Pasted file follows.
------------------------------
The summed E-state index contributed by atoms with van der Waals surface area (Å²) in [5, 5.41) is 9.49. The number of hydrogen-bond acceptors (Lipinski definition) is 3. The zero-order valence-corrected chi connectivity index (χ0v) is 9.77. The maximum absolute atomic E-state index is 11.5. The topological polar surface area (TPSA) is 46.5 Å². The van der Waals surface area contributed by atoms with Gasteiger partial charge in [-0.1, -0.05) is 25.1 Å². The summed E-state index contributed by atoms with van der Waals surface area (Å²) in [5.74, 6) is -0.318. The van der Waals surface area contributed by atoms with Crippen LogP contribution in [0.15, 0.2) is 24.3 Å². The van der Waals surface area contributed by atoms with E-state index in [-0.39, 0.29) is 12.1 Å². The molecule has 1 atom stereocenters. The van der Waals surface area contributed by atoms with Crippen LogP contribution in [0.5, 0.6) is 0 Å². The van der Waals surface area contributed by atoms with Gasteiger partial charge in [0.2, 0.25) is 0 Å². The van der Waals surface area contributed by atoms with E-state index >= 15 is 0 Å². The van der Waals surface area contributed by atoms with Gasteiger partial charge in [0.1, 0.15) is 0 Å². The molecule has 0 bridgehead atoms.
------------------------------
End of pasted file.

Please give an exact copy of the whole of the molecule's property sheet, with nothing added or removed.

The summed E-state index contributed by atoms with van der Waals surface area (Å²) in [5, 5.41) is 9.49. The number of hydrogen-bond acceptors (Lipinski definition) is 3. The zero-order valence-corrected chi connectivity index (χ0v) is 9.77. The maximum absolute atomic E-state index is 11.5. The topological polar surface area (TPSA) is 46.5 Å². The van der Waals surface area contributed by atoms with Gasteiger partial charge in [-0.1, -0.05) is 25.1 Å². The summed E-state index contributed by atoms with van der Waals surface area (Å²) in [5.74, 6) is -0.318. The van der Waals surface area contributed by atoms with Crippen LogP contribution in [0.15, 0.2) is 24.3 Å². The van der Waals surface area contributed by atoms with E-state index in [-0.39, 0.29) is 12.1 Å². The molecule has 1 atom stereocenters. The van der Waals surface area contributed by atoms with Crippen LogP contribution in [0.5, 0.6) is 0 Å². The van der Waals surface area contributed by atoms with Gasteiger partial charge in [0.2, 0.25) is 0 Å². The van der Waals surface area contributed by atoms with E-state index >= 15 is 0 Å². The van der Waals surface area contributed by atoms with Gasteiger partial charge in [0.1, 0.15) is 0 Å². The molecule has 0 bridgehead atoms.